Culture

Researchers Unveil Billion-year Data Storage

21 Feb 2016 6:17am, by

Fabrication process for 5D optical storage

A new technology being developed at the University of Southampton can store up to 360 terabytes of data per disc. That’s more than 75,000 times the storage capacity of a DVD and more than 7,000 times the capacity of a Blu-ray disc.

Even better than its jumbo capacity, however, is its tenacity.  At room temperature, the discs are expected to last 13.8 billion years, which is more than three times the age of the Earth. Plus, it can withstand heat up to 1,800 degrees Fahrenheit (1,000 degrees Celsius).

Back in 2013, the team’s leader explained that “We are developing a very stable and safe form of [high-density] portable memory using glass,” noting it could be “highly useful for organizations with big archives.” Their latest research was presented last week in San Francisco at The International Society for Optical Engineering’s Photonic West Conference.

The specs sound like technology from a science fiction story. Using something called an ultrafast laser, the researchers wrote data onto fused quartz, which has a much higher melting point than regular glass.

In past experiments, the laser split into 256 smaller beams, with each laser-imprinted spot storing 3 bits of information. The dots effect how light passes through the glass in a way that can be read using an optical microscope and a polariser, described as similar to the effect of sunglasses. It’s considered five-dimensional data storage because information is represented by the values in three dimensions, as well as the orientation of the data, and the strength of the light.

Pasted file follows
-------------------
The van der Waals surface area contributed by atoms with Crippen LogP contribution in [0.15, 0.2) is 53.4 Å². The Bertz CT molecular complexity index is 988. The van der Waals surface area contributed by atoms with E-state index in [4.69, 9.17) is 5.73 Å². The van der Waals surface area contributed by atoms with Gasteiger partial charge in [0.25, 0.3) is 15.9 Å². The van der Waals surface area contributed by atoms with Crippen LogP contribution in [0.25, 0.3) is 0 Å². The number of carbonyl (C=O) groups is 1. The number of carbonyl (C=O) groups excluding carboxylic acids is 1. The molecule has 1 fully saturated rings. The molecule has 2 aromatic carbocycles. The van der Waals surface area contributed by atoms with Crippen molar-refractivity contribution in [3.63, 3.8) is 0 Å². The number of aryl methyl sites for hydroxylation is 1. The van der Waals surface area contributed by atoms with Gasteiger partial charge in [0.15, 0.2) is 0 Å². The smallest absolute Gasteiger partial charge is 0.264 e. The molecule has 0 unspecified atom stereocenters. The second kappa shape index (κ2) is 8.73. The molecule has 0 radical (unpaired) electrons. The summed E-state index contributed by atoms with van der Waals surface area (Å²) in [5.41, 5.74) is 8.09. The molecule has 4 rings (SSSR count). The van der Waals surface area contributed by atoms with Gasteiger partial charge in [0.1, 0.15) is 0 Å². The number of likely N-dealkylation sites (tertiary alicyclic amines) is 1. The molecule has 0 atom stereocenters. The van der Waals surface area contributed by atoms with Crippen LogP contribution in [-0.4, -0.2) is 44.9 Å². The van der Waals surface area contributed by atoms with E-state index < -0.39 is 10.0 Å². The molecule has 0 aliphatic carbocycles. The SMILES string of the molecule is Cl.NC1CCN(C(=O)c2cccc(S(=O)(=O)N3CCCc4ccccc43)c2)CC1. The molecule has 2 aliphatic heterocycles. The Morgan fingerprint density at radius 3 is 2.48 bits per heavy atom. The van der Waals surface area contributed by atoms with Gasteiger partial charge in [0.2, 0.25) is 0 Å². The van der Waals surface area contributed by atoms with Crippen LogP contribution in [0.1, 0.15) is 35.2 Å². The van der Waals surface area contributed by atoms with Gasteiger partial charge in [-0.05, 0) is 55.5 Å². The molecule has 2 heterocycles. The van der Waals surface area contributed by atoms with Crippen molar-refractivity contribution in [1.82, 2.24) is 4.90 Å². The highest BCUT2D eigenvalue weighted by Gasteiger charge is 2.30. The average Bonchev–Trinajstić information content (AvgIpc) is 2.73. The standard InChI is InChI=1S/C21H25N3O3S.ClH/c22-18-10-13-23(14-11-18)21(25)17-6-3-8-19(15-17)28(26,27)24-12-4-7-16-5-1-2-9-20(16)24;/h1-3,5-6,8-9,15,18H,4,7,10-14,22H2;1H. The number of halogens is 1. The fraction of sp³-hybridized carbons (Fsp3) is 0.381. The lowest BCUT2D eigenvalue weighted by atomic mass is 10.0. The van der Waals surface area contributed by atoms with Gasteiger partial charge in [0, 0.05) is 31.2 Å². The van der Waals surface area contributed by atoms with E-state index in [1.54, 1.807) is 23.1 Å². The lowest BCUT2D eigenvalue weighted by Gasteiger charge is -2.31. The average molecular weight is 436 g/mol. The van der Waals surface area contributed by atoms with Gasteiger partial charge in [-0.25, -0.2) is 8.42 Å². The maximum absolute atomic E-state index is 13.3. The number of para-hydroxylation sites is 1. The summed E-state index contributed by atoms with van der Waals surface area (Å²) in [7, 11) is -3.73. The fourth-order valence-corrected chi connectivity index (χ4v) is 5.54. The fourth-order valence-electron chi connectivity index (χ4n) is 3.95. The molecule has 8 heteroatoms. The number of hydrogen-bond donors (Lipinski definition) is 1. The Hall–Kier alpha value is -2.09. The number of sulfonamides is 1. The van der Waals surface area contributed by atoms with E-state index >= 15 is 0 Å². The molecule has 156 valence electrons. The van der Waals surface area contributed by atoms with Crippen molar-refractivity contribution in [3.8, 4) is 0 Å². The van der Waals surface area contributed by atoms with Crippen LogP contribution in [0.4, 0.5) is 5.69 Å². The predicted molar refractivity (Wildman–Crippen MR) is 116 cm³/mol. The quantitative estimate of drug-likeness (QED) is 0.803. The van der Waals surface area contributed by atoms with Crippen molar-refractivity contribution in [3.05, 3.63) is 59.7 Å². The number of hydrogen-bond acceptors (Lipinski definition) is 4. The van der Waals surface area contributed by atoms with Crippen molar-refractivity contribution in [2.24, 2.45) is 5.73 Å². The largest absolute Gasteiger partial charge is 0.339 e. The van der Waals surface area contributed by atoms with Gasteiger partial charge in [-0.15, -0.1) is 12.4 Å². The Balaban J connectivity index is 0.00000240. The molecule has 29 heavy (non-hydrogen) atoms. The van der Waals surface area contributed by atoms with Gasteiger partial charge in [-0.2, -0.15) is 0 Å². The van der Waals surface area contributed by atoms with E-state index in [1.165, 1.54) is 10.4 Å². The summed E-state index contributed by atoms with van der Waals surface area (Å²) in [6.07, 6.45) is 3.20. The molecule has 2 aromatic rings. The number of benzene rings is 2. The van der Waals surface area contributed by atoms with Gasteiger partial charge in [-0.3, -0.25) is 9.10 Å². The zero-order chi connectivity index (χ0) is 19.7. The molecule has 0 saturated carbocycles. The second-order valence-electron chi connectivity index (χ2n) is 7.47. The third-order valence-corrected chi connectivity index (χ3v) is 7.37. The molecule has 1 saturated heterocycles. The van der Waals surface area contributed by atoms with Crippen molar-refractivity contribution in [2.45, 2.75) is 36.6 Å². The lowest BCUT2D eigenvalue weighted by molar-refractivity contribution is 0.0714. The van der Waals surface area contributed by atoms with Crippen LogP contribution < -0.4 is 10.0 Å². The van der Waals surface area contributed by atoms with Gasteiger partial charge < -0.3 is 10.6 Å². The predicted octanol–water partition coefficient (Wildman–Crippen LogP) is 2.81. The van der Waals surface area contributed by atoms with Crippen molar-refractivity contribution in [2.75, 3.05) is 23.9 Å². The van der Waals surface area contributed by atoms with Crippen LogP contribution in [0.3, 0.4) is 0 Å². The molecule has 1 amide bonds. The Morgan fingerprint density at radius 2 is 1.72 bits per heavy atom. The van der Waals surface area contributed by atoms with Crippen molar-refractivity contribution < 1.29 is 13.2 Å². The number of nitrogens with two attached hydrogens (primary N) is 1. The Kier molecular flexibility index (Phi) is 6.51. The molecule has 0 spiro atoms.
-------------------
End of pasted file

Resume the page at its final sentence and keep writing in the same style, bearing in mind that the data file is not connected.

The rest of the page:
From 5D paper

“Thrilling,” is how one of the group’s professor’s described the innovation. “This technology can secure the last evidence of our civilization: all we’ve learned will not be forgotten.”

For that reason, they’re calling it “the Superman memory crystal,” and they’ve already saved copies of the bible and the Magna Carta they believe could outlive the human race. “We can encode anything,” one of the project’s graduate students told The Verge. “We have the ability to store the culture, language, and essence of the human race in a simple piece of glass. For future civilizations — or whatever else is out there.”

Their next step? Commercialization of course, which involves locating industry partners, and developing their technology for everyday use. Even back in 2013, the team was writing in a report (PDF) that “We experimentally demonstrated the recording and read-out processes of 5D optical data by femtosecond laser writing.”

“This demonstration is a crucial step towards commercialization of ultrafast laser based optical data storage.”


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